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Cloud Company Turns Back Time on Data to Foil Ransomware Attacks

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By: Sara Miller

An Israeli company providing a data management platform for cloud computing can go back in time within its system, potentially stopping businesses from falling prey to ransomware attacks that threaten their internal security and sensitive information.

Ransomware is a form of cyberattack in which a hacker takes control of an individual or organization’s data and prevents them from accessing it until a ransom is paid. And ionir believes it has the unique solution to such piracy.

ionir CEO Jacob Cherian tells NoCamels that more and more companies are creating their own software-defined cloud environments, with access restricted to authorized users, and reshaping their capabilities to meet their own needs.

“The definition of the cloud is changing because enterprises are finding out that there’s no one-size-fits-all for enterprises,” Cherian says.

“What they get from the public cloud is sometimes not enough. This might be because of cost reasons; there might be regulatory reasons, there might be data sovereignty reasons why a public cloud solution might not be the best option,” he explains.

Clouds are becoming user centered and user defined, Cherian adds. Whereas before, the provider – usually tech giants such as Google, Microsoft and Amazon – defined what the cloud was, now that is the prerogative of the user.

These software defined clouds can be deployed on dedicated infrastructure, in public clouds, and on the edge providing a consistent operating environment and services for applications.

But with that greater independence comes greater responsibility to defend against hackers – including ransomware attacks.

And so as part of its platform for software-defined storage and data clouds, ionir offers the ability to access data at any previous point in time, frustrating any ransomware attacks or other efforts to harm content located in the cloud.

“Any data that’s stored [with] us, you can go back in time and get the data back the way it was the second before,” Cherian says. “We can actually replay the way your data was from any second in the past.”

This form of cyberattack is growing. A 2023 report by Israeli cybersecurity company Cyberint said there were 55 percent more victims of ransomware attacks than in 2022. A Verizon investigation also found that more than one third of all companies worldwide reported being the victim of a ransomware attack.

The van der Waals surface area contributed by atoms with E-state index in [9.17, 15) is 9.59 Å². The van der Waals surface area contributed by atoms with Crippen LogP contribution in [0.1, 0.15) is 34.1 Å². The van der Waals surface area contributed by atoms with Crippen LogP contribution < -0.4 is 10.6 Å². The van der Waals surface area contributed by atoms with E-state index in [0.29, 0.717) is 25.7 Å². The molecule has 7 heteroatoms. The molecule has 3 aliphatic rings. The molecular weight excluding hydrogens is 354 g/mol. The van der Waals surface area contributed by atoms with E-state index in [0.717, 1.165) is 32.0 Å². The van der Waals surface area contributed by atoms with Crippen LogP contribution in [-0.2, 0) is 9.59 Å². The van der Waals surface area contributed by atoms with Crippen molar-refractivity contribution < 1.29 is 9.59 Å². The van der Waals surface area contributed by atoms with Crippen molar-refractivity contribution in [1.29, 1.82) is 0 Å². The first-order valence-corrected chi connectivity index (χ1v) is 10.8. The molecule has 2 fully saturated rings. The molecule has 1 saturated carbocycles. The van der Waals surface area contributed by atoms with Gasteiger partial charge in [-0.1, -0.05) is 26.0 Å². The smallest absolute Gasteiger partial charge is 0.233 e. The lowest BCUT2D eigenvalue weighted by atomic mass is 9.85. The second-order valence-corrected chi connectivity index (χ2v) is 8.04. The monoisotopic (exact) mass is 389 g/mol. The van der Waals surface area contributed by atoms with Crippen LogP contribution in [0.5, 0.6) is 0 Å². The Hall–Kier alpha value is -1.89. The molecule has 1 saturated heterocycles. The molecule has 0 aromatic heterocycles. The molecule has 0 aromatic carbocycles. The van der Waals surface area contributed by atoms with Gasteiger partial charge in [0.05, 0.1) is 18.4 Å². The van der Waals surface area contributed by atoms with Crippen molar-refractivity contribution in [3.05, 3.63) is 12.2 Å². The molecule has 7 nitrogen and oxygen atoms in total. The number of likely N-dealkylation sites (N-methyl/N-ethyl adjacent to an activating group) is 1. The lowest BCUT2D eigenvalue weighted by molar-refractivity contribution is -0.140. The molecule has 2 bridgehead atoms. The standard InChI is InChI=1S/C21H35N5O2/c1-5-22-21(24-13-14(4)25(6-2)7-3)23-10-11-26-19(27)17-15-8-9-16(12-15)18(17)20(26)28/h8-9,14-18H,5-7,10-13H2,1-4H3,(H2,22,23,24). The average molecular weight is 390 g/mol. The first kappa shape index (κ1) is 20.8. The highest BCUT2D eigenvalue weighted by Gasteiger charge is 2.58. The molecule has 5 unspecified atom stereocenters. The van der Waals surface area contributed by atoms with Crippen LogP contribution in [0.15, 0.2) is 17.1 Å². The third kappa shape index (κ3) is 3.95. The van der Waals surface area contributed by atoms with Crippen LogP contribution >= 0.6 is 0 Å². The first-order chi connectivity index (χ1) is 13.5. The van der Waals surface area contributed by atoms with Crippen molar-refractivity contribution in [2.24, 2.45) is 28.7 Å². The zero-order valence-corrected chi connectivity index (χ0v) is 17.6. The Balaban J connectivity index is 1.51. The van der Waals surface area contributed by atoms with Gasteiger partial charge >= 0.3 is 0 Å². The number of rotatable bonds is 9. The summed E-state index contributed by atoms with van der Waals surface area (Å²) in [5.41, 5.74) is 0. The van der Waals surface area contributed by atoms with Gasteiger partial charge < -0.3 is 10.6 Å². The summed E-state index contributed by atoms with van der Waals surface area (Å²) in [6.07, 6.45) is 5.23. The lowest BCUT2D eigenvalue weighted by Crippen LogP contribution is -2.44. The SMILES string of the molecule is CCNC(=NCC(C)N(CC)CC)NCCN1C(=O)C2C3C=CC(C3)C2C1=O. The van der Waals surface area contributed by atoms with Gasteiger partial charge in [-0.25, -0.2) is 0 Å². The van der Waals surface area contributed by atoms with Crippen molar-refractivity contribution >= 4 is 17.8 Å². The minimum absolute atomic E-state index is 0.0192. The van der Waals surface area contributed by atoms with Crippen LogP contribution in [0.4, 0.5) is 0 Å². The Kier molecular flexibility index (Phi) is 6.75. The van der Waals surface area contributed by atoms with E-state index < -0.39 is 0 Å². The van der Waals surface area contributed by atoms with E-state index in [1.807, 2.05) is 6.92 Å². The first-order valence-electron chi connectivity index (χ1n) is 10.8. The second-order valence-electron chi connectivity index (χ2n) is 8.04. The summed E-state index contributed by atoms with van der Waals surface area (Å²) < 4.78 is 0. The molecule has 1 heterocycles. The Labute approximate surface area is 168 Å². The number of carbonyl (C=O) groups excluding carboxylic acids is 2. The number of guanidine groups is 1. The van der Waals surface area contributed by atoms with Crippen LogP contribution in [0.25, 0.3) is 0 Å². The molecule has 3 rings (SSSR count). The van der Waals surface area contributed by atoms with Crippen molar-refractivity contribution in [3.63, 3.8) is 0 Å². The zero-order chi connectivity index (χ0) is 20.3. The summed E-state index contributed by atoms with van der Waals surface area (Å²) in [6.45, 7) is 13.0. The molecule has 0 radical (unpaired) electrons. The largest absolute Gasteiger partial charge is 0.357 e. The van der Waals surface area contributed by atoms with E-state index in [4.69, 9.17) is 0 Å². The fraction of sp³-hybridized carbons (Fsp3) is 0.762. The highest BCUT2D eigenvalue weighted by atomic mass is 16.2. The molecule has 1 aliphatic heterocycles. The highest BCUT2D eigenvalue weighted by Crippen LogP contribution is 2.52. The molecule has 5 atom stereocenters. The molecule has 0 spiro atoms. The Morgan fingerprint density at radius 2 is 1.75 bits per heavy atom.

“Think of those industries where ransomware is a big issue, [like] healthcare,” Cherian says.

He cites the consumer website Comparitech, which every day tracks the number of ransomware attacks worldwide, which sectors are most targeted, how much ransom has been paid out since 2018 and how much damage they have caused.

And according to Comparitech, which compiles its data from institutions around the world, there have been around 5,500 confirmed ransomware attacks in the past six years, with an average ransom of $3.9 million.

“Think of how we can secure the data,” Cherian says. “You have a problem, you can go to your application log and find out when the encryption started, because that’s when your application stopped working. Go to the second before that, and get the data back the way it was.”

ionir was founded in 2018 as an evolution of its previous incarnation Reduxio. Cherian says that the ransomware-busting technology is partly based on work the company had done as Reduxio.

“We felt that this is going to be a need,” Cherian says. “So that’s why we have the right technology.”

Through a combination of bootstrapping and some private investment from such industry stalwarts as Jerusalem Venture Partners and C5 Capital, the company fully developed its new platform.

(No Camels.com)

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